City Hall being restored to former glory
March 20, 2007
The current state of the city's enhancement efforts has been rated highly in terms of preparation, as measures are being put in place to ensure maintenance works are sustained.
Georgetown Mayor Hamilton Green made this disclosure yesterday when he hosted a press conference at City Hall. While unable to give a percentage rate of the enhancement works completed, Green revealed that, though the Council and the Government have been working in collaboration, the assistance and support of private and public citizens are imperative.
“We need to work with the community and businesses in order to optimise our human and financial resources. It is clear that the Government and municipal agencies alone could not secure the integrity of the city and the state, but at all times require optimum cooperation of the public.”
From the onset, Mayor Green said that he, along with the Deputy Mayor, made it clear that they would do everything within their power to ensure that the city is in a state of readiness, not only for Cricket World Cup, but way beyond. As such, during a Council meeting, a suggestion was made that Guyana 's hosting of CWC should be regarded as a catalyst to better enable physical management of the capital city.
And it was in this regard that the Downtown Enhancement Committee was formulated last year, the Mayor recounted, as he lauded the support of various business entities, which he said contributed significantly to the Council's effort. He pointed out, too, that several individual members of some communities have also been active in their support.
Additionally, Mayor Green revealed that a project was launched last week with minibus and hire car owners, which was aimed at reducing the problem of littering.
“This has indicated that they are a little more conscious of the important role they need to play in ensuring the cleanliness and upkeep of the city.”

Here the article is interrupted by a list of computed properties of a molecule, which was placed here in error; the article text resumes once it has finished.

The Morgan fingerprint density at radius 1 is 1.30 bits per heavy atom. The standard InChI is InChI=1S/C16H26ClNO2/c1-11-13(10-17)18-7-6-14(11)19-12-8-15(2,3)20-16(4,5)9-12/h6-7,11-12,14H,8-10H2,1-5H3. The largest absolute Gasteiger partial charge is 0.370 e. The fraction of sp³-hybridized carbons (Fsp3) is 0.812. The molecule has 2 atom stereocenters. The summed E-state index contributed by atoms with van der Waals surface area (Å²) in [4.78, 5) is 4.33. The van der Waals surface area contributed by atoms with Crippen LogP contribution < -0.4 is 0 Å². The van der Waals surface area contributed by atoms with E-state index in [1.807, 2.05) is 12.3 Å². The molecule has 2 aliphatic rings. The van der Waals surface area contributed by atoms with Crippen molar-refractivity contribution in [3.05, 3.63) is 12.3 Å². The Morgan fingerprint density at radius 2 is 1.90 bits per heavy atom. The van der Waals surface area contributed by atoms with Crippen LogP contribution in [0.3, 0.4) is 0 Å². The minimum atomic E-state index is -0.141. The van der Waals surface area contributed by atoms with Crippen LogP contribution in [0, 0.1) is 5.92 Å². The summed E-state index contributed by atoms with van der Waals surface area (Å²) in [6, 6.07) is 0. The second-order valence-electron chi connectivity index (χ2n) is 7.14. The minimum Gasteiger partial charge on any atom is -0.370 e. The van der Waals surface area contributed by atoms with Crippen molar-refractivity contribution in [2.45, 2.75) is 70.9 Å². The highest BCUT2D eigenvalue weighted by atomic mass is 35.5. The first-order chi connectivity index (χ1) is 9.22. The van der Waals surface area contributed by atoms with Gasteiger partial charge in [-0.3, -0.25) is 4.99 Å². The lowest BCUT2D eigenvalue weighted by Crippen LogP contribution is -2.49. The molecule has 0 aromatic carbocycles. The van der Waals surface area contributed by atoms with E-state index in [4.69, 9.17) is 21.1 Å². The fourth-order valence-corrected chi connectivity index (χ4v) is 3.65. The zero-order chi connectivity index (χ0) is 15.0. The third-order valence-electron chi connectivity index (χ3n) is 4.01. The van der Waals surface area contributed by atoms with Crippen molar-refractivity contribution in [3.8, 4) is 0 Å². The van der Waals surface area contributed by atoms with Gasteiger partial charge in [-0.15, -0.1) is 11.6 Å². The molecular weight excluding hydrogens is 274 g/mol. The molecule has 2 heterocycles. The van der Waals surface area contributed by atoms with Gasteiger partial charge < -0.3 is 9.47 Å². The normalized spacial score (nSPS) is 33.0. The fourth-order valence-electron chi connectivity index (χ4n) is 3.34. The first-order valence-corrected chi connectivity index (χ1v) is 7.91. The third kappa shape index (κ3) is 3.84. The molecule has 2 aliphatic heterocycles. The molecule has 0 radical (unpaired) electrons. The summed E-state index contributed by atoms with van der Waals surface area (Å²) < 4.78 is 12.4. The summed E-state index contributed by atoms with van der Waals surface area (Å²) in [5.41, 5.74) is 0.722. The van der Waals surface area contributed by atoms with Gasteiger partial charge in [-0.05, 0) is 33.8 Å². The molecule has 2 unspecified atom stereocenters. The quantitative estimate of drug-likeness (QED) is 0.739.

The city mayor also highlighted renovation efforts which are ongoing at City Hall, which he noted are being done in three stages, with the first being “a temporary operation to ensure that it looks good to the public, because it is considered a national monument.” The second deals with the major structural works, and thirdly, works to rehabilitate the interior and exterior works, he pointed out.
The project, which is aimed at recapturing the beauty of City Hall, is currently in its first stage, and will cost several million dollars, according to the Mayor, since it includes works to the Mayor's and Engineer's Complexes, and the Constabulary section. “This stage is already completed, and already it looks a little better,” the Mayor admitted.
City Engineer Beverly Johnson also briefed members of the media on ongoing works around the city. “We are doing a lot of work with regards to maintenance of bridges, roads, repairing of street furniture, such as benches, along the avenue. We are also repairing the traffic islands, to ensure that traffic is safer.”
Johnson also revealed that a series of drainage works were completed recently around the city in Prashad Nagar, Werk-en-Rust, Wortmanville, Kingston , Kitty, Bel Air Park , Gardens, and Springs, and the Lacytown and Bourda areas.
“Some of these areas we are looking at again especially those areas in central Georgetown where we have started maintenance work.”
The City Engineer revealed that maintenance is important because, over the years, the Council had implemented several projects and spent large sums, which were constrained due to the lack of maintenance. “The maintenance is what is important, so that we can be geared for the World Cup, and we will keep what we have done up to standard.” Another major operation the Council is attempting to undertake is the sprucing-up of Le Repentir cemetery which, she noted, has been a problem for a while.
“We have given out a contract for its upkeep, and we are hoping that it will be maintained in good order. We are also inviting people who have their relatives' remains there to get on board with us, so that after it is cleaned they can come and paint and contribute to the enhancement.”
Deputy Mayor Robert Williams informed that the Council has designated specific days for the painting efforts – March 20 (today) to March 23 (Friday) – so relatives can prepare themselves by acquiring paint and other materials. He further related that the Council will provide limited assistance to those families who may not be able to purchase the required materials, and as such, will provide paint and necessary supplies at affordable prices.
This, he noted, is necessary since the Council intends to launch ‘Operation Respect for the Dead' on March 24 (Saturday), which should eventually see every single tomb in the cemetery painted.